For instance, there are a few venues that put nothing on the tables except for the glasses that you order or whatever. A few of them put two bottles of wine, a bottle of ketchup, some A1 sauce, peppers and salt thingies, and you’ve got a thousand things on the table, so you just kind of have to know what you’re working with. And obviously, if you want flowers for the bridal party, know approximately how many. If you want to make, for instance, a statement piece– whether it’s at the bar, or whether it’s a welcome table with escorts, you don’t have to know exactly what you want, but as long as you have a general idea of what you’re looking for we can give you an idea of what your budget can get you. So, come with a general idea of what you want and how much you’re willing to spend, and we can work to put it together.
GC: What are some floral wedding trends that you’re currently seeing?
PRK: I’ve definitely observed a trend towards paring things down– eucalyptus and white flowers– things that look nice and robust without it being a production. Having everything green is a huge, huge trend that I’ve seen. Candle-lit atmosphere with a tremendous amount of foliage with white flowers or pale flowers with wildflowers and herbs. People are also very into floating centerpieces– it’s a little crazy to make, but so fun!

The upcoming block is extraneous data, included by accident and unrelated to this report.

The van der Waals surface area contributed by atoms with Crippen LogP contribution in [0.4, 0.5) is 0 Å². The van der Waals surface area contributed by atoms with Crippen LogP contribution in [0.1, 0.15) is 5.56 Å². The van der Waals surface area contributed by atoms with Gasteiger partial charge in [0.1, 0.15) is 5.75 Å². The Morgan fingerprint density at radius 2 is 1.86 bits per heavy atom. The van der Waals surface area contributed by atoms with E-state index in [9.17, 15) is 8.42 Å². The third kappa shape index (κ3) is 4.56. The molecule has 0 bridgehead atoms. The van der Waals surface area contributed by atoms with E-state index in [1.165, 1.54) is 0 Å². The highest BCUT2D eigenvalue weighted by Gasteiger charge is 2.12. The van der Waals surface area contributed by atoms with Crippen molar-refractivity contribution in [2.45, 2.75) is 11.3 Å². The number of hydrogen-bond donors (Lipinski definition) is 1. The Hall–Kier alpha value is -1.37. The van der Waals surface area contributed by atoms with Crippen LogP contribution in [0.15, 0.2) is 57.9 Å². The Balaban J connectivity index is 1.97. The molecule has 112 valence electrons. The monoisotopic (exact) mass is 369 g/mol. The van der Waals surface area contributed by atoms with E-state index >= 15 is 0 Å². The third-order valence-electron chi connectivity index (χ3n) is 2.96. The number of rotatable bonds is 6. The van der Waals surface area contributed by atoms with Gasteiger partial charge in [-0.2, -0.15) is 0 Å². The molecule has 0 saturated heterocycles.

GC: What do you do with leftover flowers after an event? Have you heard of “flower recycling”?
PRK: I’ve never used any of those services before, but we have donated flowers to different things, like sometimes we can bring them to a church, or to a retirement development, or to art galleries in Bushwick. But it’s hard, because ICU units can’t always take them because of the chemicals that can be on the flowers, and businesses don’t want them because they don’t want to deal with disposing of them– but lately we’ve been donating them to my sister-in-law’s nursery school, and the kids love them; they dip the roses in paint and smash them and use them as stencils, so it’s really cute– such a violent way to treat such a beautiful flower! [Laughs] But the kids love it– and it’s so fun.
We also encourage people to take the stuff because, I feel like it makes somebody else’s day a little bit happier, a little bit brighter.
GC: How is managing all this with baby?